Home » “The global economy is likely to have a very difficult next two to three years,” says Nobel Laureate in Economics Michael Spence
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“The global economy is likely to have a very difficult next two to three years,” says Nobel Laureate in Economics Michael Spence

Michael Spence | 2001 Nobel Laureate in Economics | (Vittorio Zunino Celotto/Getty Images Europe)

Michael Spence, the 2001 Nobel Laureate in Economics, spoke at Afreximbank’s 29th Annual General Meeting in Cairo, Egypt, about his predictions for the world economy.

“The fundamental challenge facing people in business, financial markets, and central banks is to navigate the extremely short-run turbulences that we are experiencing without losing sight of the long-term objectives,” said Nobel Laureate and American economist Michael Spence at Afreximbank’s 29th Annual General Meeting in Cairo, Egypt. He participated in the event digitally from his home in Milan, Italy.

He explained that the various Covid-19 pandemic reactions have resulted in a huge increase in global sovereign debt levels, leading to inflation and rising interest rates. “In many places of the world, there is more fragility, there are more dangers, and there is a greater possibility of debt hardship,” said the American economist.

Michael Spence also focused his intervention on the disruption of the supply chain. “It’s critical to note that supply chain congestion is far worse than anyone anticipated a year ago. It is not a passing fad, and the bottlenecks are severe, constituting a significant and approximate source of inflation. The risk, as central bankers will accurately warn you, is twofold. The first is rising prices, which are causing many to struggle to make ends meet. The other is that inflationary pressures become embedded, and once they do, even if supply-demand imbalances are removed, which is what we’re seeing now on a global scale, inflation remains, and you have to take fairly extreme measures on the monetary policy side to sort of reset those expectations,” he argued.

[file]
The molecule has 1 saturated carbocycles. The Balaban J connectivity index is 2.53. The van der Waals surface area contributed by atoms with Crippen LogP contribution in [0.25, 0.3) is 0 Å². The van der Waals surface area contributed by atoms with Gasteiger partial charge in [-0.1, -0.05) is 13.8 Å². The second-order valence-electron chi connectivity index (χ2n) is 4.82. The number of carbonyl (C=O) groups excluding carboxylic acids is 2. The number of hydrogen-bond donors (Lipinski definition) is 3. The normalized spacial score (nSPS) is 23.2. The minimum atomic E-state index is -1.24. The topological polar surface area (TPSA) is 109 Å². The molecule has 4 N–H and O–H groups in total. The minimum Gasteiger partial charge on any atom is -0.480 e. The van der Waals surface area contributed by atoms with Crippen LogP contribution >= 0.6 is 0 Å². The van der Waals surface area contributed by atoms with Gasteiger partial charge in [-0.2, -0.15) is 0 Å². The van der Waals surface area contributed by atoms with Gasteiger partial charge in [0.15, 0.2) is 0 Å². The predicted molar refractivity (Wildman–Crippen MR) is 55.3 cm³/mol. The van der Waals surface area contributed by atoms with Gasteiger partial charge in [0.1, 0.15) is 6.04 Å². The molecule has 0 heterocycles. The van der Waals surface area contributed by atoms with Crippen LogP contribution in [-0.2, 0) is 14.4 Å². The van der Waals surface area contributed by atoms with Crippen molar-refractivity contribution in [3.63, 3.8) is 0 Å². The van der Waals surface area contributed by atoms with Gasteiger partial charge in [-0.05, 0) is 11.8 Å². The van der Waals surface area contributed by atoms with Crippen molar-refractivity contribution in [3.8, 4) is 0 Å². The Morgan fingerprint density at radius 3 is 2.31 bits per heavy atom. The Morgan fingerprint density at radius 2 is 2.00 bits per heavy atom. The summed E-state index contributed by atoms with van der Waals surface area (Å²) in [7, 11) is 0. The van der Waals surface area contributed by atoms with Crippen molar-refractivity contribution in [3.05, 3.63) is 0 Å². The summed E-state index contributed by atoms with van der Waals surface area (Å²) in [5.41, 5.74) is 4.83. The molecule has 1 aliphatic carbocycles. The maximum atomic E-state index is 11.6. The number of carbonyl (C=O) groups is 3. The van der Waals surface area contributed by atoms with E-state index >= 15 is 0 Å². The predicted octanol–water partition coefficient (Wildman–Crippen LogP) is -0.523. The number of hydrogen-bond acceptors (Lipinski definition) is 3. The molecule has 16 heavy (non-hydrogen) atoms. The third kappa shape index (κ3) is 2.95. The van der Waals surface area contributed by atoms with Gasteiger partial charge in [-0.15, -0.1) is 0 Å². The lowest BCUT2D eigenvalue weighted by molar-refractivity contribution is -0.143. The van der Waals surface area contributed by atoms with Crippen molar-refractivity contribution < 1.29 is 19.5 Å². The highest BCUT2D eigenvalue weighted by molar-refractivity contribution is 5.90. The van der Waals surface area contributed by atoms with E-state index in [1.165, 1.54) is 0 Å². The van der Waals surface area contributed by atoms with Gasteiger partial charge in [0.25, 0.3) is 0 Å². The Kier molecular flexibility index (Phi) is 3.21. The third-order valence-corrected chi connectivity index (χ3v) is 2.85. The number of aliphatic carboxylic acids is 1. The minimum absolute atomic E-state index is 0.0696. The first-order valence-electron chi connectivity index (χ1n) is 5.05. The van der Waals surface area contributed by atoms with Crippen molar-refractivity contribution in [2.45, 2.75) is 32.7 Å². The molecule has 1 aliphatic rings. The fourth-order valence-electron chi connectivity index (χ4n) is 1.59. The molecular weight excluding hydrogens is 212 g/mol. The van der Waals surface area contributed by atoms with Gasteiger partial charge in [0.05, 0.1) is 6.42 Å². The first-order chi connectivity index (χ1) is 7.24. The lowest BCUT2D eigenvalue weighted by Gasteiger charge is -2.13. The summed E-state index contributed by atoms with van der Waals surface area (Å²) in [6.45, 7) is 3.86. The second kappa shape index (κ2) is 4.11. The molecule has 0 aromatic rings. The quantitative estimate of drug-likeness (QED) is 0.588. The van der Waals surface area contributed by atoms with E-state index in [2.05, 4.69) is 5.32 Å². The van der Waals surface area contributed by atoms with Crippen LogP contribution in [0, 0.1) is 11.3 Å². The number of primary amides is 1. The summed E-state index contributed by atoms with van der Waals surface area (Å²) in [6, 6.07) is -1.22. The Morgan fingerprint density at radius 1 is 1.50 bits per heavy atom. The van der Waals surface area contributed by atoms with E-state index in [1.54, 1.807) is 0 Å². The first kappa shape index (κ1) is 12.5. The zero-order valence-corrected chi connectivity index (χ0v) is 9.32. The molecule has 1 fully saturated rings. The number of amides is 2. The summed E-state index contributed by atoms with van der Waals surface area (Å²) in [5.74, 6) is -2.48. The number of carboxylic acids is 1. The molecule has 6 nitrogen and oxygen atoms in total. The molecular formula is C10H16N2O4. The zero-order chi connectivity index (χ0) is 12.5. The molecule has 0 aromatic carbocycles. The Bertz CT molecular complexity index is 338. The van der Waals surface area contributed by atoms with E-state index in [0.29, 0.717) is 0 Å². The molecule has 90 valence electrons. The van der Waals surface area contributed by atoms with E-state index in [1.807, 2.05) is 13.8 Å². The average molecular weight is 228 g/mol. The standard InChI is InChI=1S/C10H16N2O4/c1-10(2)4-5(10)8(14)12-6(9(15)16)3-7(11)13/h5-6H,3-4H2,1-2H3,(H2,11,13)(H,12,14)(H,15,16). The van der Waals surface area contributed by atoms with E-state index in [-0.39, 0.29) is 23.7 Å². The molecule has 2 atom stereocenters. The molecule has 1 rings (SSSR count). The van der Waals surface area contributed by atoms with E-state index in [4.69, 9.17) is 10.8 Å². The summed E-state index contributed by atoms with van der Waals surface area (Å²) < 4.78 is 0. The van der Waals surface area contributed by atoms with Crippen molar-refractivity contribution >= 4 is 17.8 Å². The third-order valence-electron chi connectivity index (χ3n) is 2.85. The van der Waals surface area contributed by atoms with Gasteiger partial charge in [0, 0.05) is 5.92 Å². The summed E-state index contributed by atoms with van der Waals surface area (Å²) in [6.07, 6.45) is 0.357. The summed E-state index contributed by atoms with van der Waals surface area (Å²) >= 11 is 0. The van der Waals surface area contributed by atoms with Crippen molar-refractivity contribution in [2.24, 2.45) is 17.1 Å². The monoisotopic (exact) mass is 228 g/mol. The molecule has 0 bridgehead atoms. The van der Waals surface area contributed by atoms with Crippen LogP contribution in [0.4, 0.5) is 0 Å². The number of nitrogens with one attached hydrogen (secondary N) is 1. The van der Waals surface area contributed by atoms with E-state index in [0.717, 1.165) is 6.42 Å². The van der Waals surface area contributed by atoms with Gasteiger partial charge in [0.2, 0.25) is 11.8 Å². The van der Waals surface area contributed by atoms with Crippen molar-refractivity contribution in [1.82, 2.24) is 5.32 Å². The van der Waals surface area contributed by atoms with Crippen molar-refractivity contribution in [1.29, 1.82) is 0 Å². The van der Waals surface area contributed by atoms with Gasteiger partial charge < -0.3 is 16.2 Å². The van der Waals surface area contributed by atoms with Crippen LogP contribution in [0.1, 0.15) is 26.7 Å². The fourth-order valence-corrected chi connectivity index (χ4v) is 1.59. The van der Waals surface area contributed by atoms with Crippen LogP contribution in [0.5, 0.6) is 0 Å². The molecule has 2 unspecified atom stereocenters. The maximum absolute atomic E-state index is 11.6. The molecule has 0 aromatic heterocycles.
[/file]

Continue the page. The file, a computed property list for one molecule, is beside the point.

An Aging World population

Michael Spence who won the Nobel Prize for Economics in 2001, with George A. Akerlof and Joseph E. Stiglitz, for laying the foundations for the theory of markets with asymmetric information, believes  that we’re in a  very difficult situation. “In summary, a lot of things are going to happen. It’s going to be a rocky journey, and the global economy is going to be very difficult for the next two to three years,” he predicted.

He went on to say that one of the most pressing challenges is the world population’s ageing. “At this juncture, elderly societies produce 70 to 75 percent of global GDP, and dependency ratios are rapidly increasing.” They’re also rising in the context of at least some fiscal tightening. As a result, there are concerns about whether sufficient resources will be available to invest extensively in these longer-term transformations.”

Shifts in the labor markets

Michael Spence also called attention to the shift in labor markets. “One of the things we don’t understand, but it’s becoming increasingly clear as labor market behavior shifts dramatically. People are quitting the labor market, people are declining to perform particular occupations, and it’s happening all over the place, and it’s a huge contribution to the supply-side inflationary pressures we’re experiencing.”

He claimed that the world now has less capacity that it did previously. “We now have millions of new middle-class consumers who have blown up the global economy on the demand side. We’ll live in a world that feels more supply restricted than before, and we won’t be able to rely on the arrival of millions and millions of new people to meet our productivity targets, so they’ll have to come from someplace else. This is what I call the Lewis turning point in the world economy,” Michael Spence stated. The Lewis turning point is a situation in economic development where surplus rural labor is fully absorbed into the manufacturing sector. This typically causes unskilled industrial real wages to rise. The term is named after economist W. Arthur Lewis.

Conflict in Ukraine

According to him, the conflict in Ukraine will force Europe to diversify away from its reliance on Russian fossil fuels.”This is not an economic argument. It’s a question of economic and energy security. “We live in a global economy that is subject to increasingly frequent and extreme shocks, from climate, pandemics, geopolitical tensions, and a variety of other sources, and the response will be a complete change in the architecture of global supply chains, driven a little or even more than a little by business decisions, because resilience has value in a high-shock environment. It will, however, be influenced by government policies. And you can see it happening all over the place,” he stated.